The researchers are developing control algorithms, imaging technology, ultrafast computational methods and human-machine immersion methods that could enable the steering of dozens or even thousands of tiny millimeter-sized robots through the human body – all with the help of an MRI scanner.
Traditionally, MRIs are used for non-invasive diagnosis. The UH and Houston Methodist Hospital scientists and doctors are hoping to use MRI technology for non-invasive or minimally-invasive treatment.
“We want to move from science fiction to science feasibility,” said Aaron Becker, assistant professor of electrical and computer engineering at the University of Houston (UH) and principal investigator, in a news release.
Nikolaos Tsekos, associate professor of computer science and director of the Medical Robotics Laboratory at UH, and Dipan J. Shah, a cardiologist and director of cardiovascular MRI at Houston Methodist Hospital, combined their shared expertise in MRI technology and assisted Becker on this research.
An MRI is a technique that uses a magnetic field and radio waves to give detailed images of the body, according to the Mayo Clinic. MRIs can also create 3D images of the body that can be viewed from different angles. They are usually performed so doctors can examine a patient’s organs, tissues and skeletal system.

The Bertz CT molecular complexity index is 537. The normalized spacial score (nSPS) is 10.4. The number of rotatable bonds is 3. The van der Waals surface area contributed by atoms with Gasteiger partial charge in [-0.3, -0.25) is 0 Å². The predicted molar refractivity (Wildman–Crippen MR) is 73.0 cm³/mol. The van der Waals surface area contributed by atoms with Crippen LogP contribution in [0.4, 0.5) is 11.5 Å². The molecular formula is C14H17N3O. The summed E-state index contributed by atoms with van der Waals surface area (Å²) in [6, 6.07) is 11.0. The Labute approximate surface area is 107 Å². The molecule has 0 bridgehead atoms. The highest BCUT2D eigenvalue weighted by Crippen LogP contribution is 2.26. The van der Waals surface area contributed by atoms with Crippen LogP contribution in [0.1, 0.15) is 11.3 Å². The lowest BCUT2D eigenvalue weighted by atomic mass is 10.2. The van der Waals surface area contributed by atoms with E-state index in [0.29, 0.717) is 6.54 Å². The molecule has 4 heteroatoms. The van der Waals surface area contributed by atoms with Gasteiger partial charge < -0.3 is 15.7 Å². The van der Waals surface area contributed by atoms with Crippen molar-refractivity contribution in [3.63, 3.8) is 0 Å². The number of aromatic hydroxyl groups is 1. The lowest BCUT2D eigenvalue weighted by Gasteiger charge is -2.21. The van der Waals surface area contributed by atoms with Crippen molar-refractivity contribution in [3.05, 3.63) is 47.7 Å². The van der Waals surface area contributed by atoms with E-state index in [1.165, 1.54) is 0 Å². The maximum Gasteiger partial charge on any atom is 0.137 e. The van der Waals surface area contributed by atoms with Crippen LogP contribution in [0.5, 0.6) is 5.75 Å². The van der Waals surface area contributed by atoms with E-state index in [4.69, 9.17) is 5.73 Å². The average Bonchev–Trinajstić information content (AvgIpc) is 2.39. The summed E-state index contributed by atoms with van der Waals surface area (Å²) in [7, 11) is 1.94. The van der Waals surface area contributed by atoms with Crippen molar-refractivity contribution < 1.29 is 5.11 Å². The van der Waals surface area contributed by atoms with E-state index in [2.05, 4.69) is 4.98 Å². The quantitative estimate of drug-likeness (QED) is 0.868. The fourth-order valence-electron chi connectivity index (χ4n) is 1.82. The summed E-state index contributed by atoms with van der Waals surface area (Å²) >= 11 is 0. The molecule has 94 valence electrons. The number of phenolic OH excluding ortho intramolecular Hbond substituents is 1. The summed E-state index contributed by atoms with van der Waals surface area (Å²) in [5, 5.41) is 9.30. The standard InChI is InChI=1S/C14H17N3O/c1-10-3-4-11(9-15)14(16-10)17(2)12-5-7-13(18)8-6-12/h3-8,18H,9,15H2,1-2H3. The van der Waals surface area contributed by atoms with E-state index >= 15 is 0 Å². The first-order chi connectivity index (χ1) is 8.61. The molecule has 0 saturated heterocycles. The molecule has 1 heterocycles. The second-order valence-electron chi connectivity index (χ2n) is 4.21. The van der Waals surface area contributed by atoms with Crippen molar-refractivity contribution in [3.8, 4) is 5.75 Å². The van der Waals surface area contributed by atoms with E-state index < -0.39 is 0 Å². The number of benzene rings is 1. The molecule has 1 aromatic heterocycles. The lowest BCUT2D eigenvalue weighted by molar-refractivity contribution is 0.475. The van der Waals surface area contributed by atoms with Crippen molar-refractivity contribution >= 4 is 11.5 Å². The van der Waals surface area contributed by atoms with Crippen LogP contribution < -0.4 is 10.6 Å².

Becker is building on his previous work in milli-robot development and control by building a prototype of milli-robots that could be controlled and tested in animals using Tsekos and Shah’s MRI control and computational methods.
The models they have built so far are 2 cm wide. The goal is to create robots that are anywhere from 0.5 mm to 2 mm wide.
MRIs generate enough magnetic forces to steer robots through blood vessels, but the robots cannot penetrate tumors or tissue. The scientists are working to overcome that challenge using the principle mechanical resonance and the self-assembling surgical tool, a Gauss gun.
Another issue the team has to overcome is speed. MRI scans are too slow to be able to control robots in blood vessels and present a time lag. Becker and his team are hoping to develop a system that is a multidisciplinary task that integrates the MRI scanner with milli-robot control and a looping system that can control the scanner to drive milli-robots.
Overcoming these challenges will hopefully bring them to their goal of using the power of an MRI to drive large numbers of robots in the human body, said Becker. They hope one of the robots could act as “microsurgeons” and target a single lesion to deliver chemotherapy.
“Targeting delivery with dozens of microsurgeons is my goal,” Becker said.
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